Phase 3: Business innovation

In times of crisis, companies must consider transforming or even completely reinventing themselves. IT can play a central role in implementing big changes in the way they operate and bring products or services to market. The third and most ambitious phase of architectural transformation is about making these bold changes. As companies look beyond the downturn, they should consider changing their IT in more radical ways that can drive or support strategic innovation and fundamentally new areas for growth. Two levers are relevant.

Assess alternate operating models. Most companies have a global business, but far fewer have developed a truly global IT operating model that supports the corporate strategy. A comprehensive review of the IT value chain should identify the level of sourcing, harmonization, consolidation, governance, and IT enablement necessary for each essential business capability. This review can lead to a new, more effective blueprint and architecture model for IT.

For example, managing and minimizing risk, which is especially important in downturns, depends heavily on getting the right data from the entire business to support timely decision making. Business and IT leaders must work together to design the data-management model that promotes the most effective data-driven decision processes.

Shape the future. Business leaders should work closely with IT to explore investments in a wide range of emerging technologies that support new ways of working, such as using the Internet to cocreate products with customers and suppliers, online collaboration among employees, and data-driven management. New tools and processes can accelerate globalization in product development, find profitable niches in declining markets, and increase productivity.

The triggers for this more ambitious approach to architectural transformation can vary. At one manufacturing company, it was an acquisition. The company had just purchased another international business, vaulting the combined entity into the top five in its industry, with more than 20,000 employees and more than $13 billion in annual revenue. Looking to capitalize on this enhanced position, the company’s leaders realized that they couldn’t succeed with two different operating models relying on archaic information systems.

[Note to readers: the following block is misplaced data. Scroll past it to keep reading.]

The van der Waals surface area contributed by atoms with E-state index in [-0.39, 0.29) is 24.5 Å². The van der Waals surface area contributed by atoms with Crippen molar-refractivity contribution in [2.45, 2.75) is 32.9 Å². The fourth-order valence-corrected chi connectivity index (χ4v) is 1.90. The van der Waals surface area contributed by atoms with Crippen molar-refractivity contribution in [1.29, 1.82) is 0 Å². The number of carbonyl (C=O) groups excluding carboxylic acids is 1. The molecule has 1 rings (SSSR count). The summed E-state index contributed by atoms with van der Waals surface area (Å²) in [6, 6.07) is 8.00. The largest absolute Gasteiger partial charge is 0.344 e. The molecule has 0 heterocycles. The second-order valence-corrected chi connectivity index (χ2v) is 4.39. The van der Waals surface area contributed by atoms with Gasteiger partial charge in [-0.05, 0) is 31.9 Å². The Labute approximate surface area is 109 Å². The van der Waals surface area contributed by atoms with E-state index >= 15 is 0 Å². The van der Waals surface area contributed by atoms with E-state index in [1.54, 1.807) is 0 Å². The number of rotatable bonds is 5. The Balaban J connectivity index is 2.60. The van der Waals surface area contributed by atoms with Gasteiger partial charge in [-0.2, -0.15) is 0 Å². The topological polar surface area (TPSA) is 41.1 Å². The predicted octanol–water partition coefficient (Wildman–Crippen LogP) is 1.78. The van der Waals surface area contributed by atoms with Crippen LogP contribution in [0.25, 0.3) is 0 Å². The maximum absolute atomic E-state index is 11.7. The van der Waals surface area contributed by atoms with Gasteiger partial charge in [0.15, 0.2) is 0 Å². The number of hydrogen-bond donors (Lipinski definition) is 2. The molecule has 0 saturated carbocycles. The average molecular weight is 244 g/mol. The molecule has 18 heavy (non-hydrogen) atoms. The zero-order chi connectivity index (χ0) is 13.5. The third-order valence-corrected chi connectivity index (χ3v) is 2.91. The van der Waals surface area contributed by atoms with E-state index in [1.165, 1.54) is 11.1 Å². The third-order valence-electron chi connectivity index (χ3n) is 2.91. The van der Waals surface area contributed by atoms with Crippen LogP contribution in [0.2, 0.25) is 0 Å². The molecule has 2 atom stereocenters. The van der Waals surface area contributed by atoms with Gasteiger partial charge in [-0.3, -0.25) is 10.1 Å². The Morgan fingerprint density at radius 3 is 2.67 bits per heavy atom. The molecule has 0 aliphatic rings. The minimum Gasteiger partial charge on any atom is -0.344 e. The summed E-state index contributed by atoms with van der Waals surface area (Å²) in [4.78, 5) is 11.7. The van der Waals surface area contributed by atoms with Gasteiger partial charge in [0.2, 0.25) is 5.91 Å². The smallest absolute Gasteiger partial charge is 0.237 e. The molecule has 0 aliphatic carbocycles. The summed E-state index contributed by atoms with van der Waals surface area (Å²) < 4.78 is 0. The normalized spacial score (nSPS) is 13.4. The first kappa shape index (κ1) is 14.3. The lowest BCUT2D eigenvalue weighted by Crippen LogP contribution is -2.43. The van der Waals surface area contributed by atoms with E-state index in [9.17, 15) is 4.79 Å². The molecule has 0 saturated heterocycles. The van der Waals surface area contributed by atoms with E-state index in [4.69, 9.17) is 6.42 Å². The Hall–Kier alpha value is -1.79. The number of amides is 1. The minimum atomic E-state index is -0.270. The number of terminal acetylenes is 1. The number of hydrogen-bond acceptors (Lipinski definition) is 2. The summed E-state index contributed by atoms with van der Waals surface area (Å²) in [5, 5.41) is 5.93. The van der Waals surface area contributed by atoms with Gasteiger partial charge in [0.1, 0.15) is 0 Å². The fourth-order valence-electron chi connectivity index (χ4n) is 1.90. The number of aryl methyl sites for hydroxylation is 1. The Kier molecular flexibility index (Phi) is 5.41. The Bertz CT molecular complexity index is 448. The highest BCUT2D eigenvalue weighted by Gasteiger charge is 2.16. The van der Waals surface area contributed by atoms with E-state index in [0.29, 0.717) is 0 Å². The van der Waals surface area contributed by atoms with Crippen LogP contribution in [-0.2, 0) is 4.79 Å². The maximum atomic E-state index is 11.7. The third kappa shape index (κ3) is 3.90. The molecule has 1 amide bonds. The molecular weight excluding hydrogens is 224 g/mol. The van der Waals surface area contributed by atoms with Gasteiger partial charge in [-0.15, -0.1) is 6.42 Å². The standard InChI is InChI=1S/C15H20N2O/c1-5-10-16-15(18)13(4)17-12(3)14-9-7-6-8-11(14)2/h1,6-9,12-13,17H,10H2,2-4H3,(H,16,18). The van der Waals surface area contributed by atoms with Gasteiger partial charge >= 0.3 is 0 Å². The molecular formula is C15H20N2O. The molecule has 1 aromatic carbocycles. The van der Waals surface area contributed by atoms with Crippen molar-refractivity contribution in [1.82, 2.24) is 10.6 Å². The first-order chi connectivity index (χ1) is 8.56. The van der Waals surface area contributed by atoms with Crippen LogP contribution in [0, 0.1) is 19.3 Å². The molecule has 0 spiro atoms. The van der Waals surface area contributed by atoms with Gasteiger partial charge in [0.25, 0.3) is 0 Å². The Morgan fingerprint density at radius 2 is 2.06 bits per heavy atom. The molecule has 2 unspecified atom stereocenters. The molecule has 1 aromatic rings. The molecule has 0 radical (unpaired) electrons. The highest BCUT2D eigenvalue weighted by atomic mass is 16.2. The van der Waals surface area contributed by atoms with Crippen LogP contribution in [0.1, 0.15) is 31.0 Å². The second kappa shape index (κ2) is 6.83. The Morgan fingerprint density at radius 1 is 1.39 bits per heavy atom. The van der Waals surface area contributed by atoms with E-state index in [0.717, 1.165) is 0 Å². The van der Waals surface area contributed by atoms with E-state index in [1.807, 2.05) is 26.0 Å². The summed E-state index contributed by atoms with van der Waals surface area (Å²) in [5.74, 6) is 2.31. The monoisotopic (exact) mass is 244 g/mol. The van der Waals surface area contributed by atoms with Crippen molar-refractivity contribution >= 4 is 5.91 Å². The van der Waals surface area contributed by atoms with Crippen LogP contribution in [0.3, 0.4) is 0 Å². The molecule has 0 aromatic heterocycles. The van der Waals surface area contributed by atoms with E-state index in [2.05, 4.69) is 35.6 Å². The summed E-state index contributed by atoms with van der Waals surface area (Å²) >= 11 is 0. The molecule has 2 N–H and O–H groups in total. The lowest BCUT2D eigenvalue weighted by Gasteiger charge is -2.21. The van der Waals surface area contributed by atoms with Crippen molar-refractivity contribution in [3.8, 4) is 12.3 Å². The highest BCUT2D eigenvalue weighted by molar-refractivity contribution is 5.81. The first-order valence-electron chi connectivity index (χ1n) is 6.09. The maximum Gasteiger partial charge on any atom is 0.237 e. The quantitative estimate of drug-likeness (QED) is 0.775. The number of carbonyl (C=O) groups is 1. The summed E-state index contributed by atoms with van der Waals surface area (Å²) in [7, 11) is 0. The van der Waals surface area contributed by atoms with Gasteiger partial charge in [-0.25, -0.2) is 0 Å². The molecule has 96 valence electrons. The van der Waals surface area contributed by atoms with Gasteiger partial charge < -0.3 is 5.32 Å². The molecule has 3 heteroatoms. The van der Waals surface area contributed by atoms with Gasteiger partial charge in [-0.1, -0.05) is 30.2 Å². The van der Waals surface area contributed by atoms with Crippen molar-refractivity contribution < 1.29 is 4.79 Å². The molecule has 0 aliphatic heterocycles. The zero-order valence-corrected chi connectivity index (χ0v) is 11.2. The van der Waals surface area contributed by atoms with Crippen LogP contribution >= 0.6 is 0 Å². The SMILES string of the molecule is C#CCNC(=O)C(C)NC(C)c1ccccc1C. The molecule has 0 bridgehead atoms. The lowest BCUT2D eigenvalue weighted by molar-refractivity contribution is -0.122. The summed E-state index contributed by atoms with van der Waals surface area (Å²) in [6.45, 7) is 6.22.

After defining a new, integrated global operating model for sales and distribution, the supply chain, product-life-cycle management, and postsales service, the company implemented it with a streamlined IT architecture. The impact was substantial. Among many other benefits, the company reduced the time required to quote special-bid prices by 90 percent and to create custom products by 80 percent.

The architectural transformation at a national oil company was sparked by its management’s desire to turn it into one of the world’s top oil and gas businesses. The company’s IT systems couldn’t support such growth. Too many systems were customized to local needs. Too few business processes were in compliance with company standards. Data were inconsistent from one business unit to another, so cross-divisional collaboration was arduous. And IT rarely matched best industry practices.

With a clear mandate from top management, IT and business leaders focused on core business objectives requiring a reformed architecture. Under the new plan, IT would support world-class processes, facilitate corporate-wide decision making by supplying better data, help the company develop better insights about customers, and provide an accurate and up-to-date view of its financial, managerial, and logistics position. The company is developing a unified information system to link all divisions and reviewing with greater discipline all requests for new IT projects. IT is exerting more control over critical functions such as finance, human resources, and sales.

The downturn gives IT and business leaders an important opportunity to collaborate in reducing costs and reshaping the IT architecture for competitive advantage. When companies look solely to the IT function to find savings, the results are often limited. A joint IT–business team can achieve much more.

Bringing IT and business leaders together can also help IT create new ways to make the business grow. Greater flexibility, faster times to market, and more efficient and effective business processes will outlast the downturn. For companies that see the present troubles as a chance not only to control their costs but also to reposition themselves for faster growth once the turnaround begins, restructuring the IT architecture can be among the most valuable moves.

About the authors

Janaki Akella is a principal in McKinsey’s Silicon Valley office, Helge Buckow is a consultant in the Berlin office, and Stéphane Rey is a principal in the Geneva office.